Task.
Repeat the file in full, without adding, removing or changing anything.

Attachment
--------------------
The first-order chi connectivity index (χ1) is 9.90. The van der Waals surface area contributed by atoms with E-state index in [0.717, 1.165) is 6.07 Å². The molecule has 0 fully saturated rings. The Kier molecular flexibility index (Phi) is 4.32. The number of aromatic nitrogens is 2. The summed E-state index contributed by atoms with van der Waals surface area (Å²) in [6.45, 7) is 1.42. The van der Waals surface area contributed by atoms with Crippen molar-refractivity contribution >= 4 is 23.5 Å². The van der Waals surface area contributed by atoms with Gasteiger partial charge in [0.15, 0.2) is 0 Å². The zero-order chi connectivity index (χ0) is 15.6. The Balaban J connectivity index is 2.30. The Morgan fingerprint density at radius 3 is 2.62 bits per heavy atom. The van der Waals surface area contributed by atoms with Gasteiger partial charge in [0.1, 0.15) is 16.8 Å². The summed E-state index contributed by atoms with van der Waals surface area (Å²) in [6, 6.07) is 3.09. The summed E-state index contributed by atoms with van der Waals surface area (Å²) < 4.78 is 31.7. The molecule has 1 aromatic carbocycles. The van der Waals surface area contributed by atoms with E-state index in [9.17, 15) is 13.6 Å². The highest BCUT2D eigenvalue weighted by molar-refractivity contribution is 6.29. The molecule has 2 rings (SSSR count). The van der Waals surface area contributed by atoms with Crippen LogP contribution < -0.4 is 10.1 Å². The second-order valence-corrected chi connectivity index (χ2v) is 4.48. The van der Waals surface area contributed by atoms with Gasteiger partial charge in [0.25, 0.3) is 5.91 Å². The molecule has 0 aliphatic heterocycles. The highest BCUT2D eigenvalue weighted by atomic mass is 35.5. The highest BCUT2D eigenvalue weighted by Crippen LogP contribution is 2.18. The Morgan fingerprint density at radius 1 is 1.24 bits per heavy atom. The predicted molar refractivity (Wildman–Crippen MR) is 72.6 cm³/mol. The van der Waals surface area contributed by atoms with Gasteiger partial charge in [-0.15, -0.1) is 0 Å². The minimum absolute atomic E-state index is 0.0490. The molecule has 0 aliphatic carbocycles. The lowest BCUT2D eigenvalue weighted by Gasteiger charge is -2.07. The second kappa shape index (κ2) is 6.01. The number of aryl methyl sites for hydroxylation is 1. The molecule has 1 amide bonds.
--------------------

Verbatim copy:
The first-order chi connectivity index (χ1) is 9.90. The van der Waals surface area contributed by atoms with E-state index in [0.717, 1.165) is 6.07 Å². The molecule has 0 fully saturated rings. The Kier molecular flexibility index (Phi) is 4.32. The number of aromatic nitrogens is 2. The summed E-state index contributed by atoms with van der Waals surface area (Å²) in [6.45, 7) is 1.42. The van der Waals surface area contributed by atoms with Crippen molar-refractivity contribution >= 4 is 23.5 Å². The van der Waals surface area contributed by atoms with Gasteiger partial charge in [0.15, 0.2) is 0 Å². The zero-order chi connectivity index (χ0) is 15.6. The Balaban J connectivity index is 2.30. The Morgan fingerprint density at radius 3 is 2.62 bits per heavy atom. The van der Waals surface area contributed by atoms with Gasteiger partial charge in [0.1, 0.15) is 16.8 Å². The summed E-state index contributed by atoms with van der Waals surface area (Å²) in [6, 6.07) is 3.09. The summed E-state index contributed by atoms with van der Waals surface area (Å²) < 4.78 is 31.7. The molecule has 1 aromatic carbocycles. The van der Waals surface area contributed by atoms with E-state index in [9.17, 15) is 13.6 Å². The highest BCUT2D eigenvalue weighted by molar-refractivity contribution is 6.29. The molecule has 2 rings (SSSR count). The van der Waals surface area contributed by atoms with Crippen LogP contribution < -0.4 is 10.1 Å². The second-order valence-corrected chi connectivity index (χ2v) is 4.48. The van der Waals surface area contributed by atoms with Gasteiger partial charge in [0.25, 0.3) is 5.91 Å². The molecule has 0 aliphatic heterocycles. The highest BCUT2D eigenvalue weighted by atomic mass is 35.5. The highest BCUT2D eigenvalue weighted by Crippen LogP contribution is 2.18. The Morgan fingerprint density at radius 1 is 1.24 bits per heavy atom. The predicted molar refractivity (Wildman–Crippen MR) is 72.6 cm³/mol. The van der Waals surface area contributed by atoms with Gasteiger partial charge in [-0.15, -0.1) is 0 Å². The minimum absolute atomic E-state index is 0.0490. The molecule has 0 aliphatic carbocycles. The lowest BCUT2D eigenvalue weighted by Gasteiger charge is -2.07. The second kappa shape index (κ2) is 6.01. The number of aryl methyl sites for hydroxylation is 1. The molecule has 1 amide bonds.